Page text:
The smell of dust and horses and cattle fills the arena – the sight of pearl snaps, ropes, spurs, boots and hats set the scene.
And a simple nod from the header to the chute man begins a process that might take only five seconds – on a good day.
On any given Saturday this fall, Senior Chris Gonzales and his nine-year-old quarter horse Whistle find themselves in the thick of the rodeo arena, bright lights beaming down, for team roping events.
“(Roping is fun because of) the adrenaline rush you get from running down the calf and the possibility of awards you could win,” Chris said. “When I first started, I would get nervous. I still do get nervous, just not as much as I used to. When there are more people around and actual rodeos, I have a tendency to get real nervous, but around here I really don’t get that nervous.”
The 18-year-old has roped competitively at area roping events, including Kenedy’s Chesnutt Arena, for six years. On Oct. 30 at a roping in Pleasanton, he won $100. His biggest payout came this past summer at the Stockdale Watermelon Jubilee in June when he split $1,675, a pair of shiny belt buckles and the opportunity to showcase his talent in the festival’s rodeo.
He plans to attend this weekend’s, Nov. 12, David Lee Garza y Los Musicales Roping Classic at the Chesnutt Arena in Kenedy.
Roping is a way of life for Chris and his family, and he hopes to continue while attending college next year and as long as he can as a hobby.
“I learned to rope from my dad and brother because they have always done it, and want to make them proud,” he said, noting that his grandfather also roped. “I am surrounded by livestock, which has pushed me more toward roping. It has always been in my family, so I’m just trying to keep the tradition alive.”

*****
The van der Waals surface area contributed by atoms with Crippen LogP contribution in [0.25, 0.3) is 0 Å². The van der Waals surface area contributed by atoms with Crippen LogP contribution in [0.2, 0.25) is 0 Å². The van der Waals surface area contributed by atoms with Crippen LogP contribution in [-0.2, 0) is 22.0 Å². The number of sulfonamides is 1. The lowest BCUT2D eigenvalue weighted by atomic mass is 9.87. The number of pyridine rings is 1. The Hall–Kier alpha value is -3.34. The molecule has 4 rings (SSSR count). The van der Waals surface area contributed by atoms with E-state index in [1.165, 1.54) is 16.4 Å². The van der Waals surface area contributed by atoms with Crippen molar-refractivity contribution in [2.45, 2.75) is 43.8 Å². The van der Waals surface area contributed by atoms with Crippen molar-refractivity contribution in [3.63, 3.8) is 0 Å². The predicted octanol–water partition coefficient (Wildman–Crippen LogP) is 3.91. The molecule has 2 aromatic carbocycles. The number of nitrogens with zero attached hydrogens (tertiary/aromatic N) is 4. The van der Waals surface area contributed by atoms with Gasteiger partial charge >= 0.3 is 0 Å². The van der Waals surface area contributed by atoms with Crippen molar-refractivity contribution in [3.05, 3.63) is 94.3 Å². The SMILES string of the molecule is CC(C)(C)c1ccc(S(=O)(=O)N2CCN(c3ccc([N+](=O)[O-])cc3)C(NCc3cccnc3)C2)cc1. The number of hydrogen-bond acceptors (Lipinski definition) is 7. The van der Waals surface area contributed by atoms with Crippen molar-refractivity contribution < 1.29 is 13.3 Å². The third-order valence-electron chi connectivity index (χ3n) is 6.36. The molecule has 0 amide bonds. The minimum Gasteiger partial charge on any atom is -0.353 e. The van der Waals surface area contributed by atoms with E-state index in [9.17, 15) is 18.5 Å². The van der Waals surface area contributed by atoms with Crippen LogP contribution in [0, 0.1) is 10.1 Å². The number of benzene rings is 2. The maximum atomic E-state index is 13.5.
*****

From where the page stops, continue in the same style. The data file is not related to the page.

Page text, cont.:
Chris’s parents Mike and Janie Gonzales recalled how Chris rode their family’s dogs and roped other dogs when he was a toddler, living on their 10-acre tract of land out in the country near Lenz.
“One value he has learned (from roping) is taking responsibility for his horse and his actions,” Mrs. Gonzales said, as Mr. Gonzales added, “He has learned a tradition from the Old West because it has been the ranch way of life for our family.”
Chris is the baby of his family, having two older sisters and an older brother who also ropes. In fact, his favorite partners to team up with are his brother Mikey and his cousin Jesse Gonzales. He also has roped with Sophomore Taylor Johnson, who commented that he is a good roper.
Chris has had to adjust to a new horse these past several months, after his beloved horse Ocho, whom he raised from a colt, died last year from colic.
“Ocho was the first horse I ever had and trained to rope,” he said. “I got the name Ocho when I was in the fourth grade because all I would do is talk about Ocho so my teacher (Mrs. Cheryl Moy) called me Ocho one day and it just stuck after that.”
He said Whistle has picked up roping techniques pretty well.
“Whistle wasn’t too hard to train because he was already rideable I just took him to practices as much as I could and showed him what he had to do until it stuck in his mind,” Chris continued. “Now that he knows what to do, he is working like a charm.”
Chris’s roping ability caught the attention of his girlfriend of one-year-and four-months Cynthia Huerta, a Junior.
“His skills were more advanced than some of the older ropers,” she said. “I see the intensity and passionate bond that he and his horse have to win the gold. (But) yes, I get very nervous when he moves his horse to turn the steer because I am scared the horse might fall with him.”
Chris, who stands 5-feet, 5-inches and weighs 165 pounds, practices two to three hours twice a week when time allows.
“My dad once told me that roping is 25 percent skills and 75 percent practice, so that has always been in my head to practice because practice makes perfect,” Chris said.
The entire Badger Times staff contributed to this report, as it served as several class exercises in writing feature profiles.